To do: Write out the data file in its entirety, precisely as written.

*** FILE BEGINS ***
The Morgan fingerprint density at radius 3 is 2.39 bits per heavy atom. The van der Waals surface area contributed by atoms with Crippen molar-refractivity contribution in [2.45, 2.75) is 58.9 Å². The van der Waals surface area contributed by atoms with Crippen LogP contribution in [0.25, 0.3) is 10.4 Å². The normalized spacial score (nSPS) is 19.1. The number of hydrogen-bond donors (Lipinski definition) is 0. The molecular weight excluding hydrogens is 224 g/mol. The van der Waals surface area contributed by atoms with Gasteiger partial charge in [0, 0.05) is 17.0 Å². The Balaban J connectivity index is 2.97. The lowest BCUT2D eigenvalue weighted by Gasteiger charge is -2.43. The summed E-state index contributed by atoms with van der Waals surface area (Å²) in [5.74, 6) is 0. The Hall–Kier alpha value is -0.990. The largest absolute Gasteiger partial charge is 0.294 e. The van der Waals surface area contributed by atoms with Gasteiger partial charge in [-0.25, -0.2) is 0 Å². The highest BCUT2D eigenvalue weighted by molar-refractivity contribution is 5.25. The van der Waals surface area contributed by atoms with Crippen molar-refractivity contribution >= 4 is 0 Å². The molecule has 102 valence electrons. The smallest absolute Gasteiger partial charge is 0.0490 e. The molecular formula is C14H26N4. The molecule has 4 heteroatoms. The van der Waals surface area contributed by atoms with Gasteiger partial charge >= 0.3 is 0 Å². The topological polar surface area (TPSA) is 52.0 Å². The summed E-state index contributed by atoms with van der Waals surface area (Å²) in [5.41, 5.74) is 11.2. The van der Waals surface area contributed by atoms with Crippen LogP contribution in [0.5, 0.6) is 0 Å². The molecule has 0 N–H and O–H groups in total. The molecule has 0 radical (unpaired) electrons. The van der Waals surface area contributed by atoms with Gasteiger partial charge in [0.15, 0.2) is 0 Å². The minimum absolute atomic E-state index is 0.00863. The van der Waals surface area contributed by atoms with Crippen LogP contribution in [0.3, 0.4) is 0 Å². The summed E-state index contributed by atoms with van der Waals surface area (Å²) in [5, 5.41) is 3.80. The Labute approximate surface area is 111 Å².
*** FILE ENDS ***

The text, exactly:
The Morgan fingerprint density at radius 3 is 2.39 bits per heavy atom. The van der Waals surface area contributed by atoms with Crippen molar-refractivity contribution in [2.45, 2.75) is 58.9 Å². The van der Waals surface area contributed by atoms with Crippen LogP contribution in [0.25, 0.3) is 10.4 Å². The normalized spacial score (nSPS) is 19.1. The number of hydrogen-bond donors (Lipinski definition) is 0. The molecular weight excluding hydrogens is 224 g/mol. The van der Waals surface area contributed by atoms with Gasteiger partial charge in [0, 0.05) is 17.0 Å². The Balaban J connectivity index is 2.97. The lowest BCUT2D eigenvalue weighted by Gasteiger charge is -2.43. The summed E-state index contributed by atoms with van der Waals surface area (Å²) in [5.74, 6) is 0. The Hall–Kier alpha value is -0.990. The largest absolute Gasteiger partial charge is 0.294 e. The van der Waals surface area contributed by atoms with Gasteiger partial charge in [-0.25, -0.2) is 0 Å². The highest BCUT2D eigenvalue weighted by molar-refractivity contribution is 5.25. The van der Waals surface area contributed by atoms with Crippen molar-refractivity contribution >= 4 is 0 Å². The molecule has 102 valence electrons. The smallest absolute Gasteiger partial charge is 0.0490 e. The molecular formula is C14H26N4. The molecule has 4 heteroatoms. The van der Waals surface area contributed by atoms with Gasteiger partial charge >= 0.3 is 0 Å². The topological polar surface area (TPSA) is 52.0 Å². The summed E-state index contributed by atoms with van der Waals surface area (Å²) in [5.41, 5.74) is 11.2. The van der Waals surface area contributed by atoms with Crippen LogP contribution in [0.5, 0.6) is 0 Å². The molecule has 0 N–H and O–H groups in total. The molecule has 0 radical (unpaired) electrons. The van der Waals surface area contributed by atoms with Gasteiger partial charge in [0.15, 0.2) is 0 Å². The minimum absolute atomic E-state index is 0.00863. The van der Waals surface area contributed by atoms with Crippen LogP contribution in [0.3, 0.4) is 0 Å². The summed E-state index contributed by atoms with van der Waals surface area (Å²) in [5, 5.41) is 3.80. The Labute approximate surface area is 111 Å².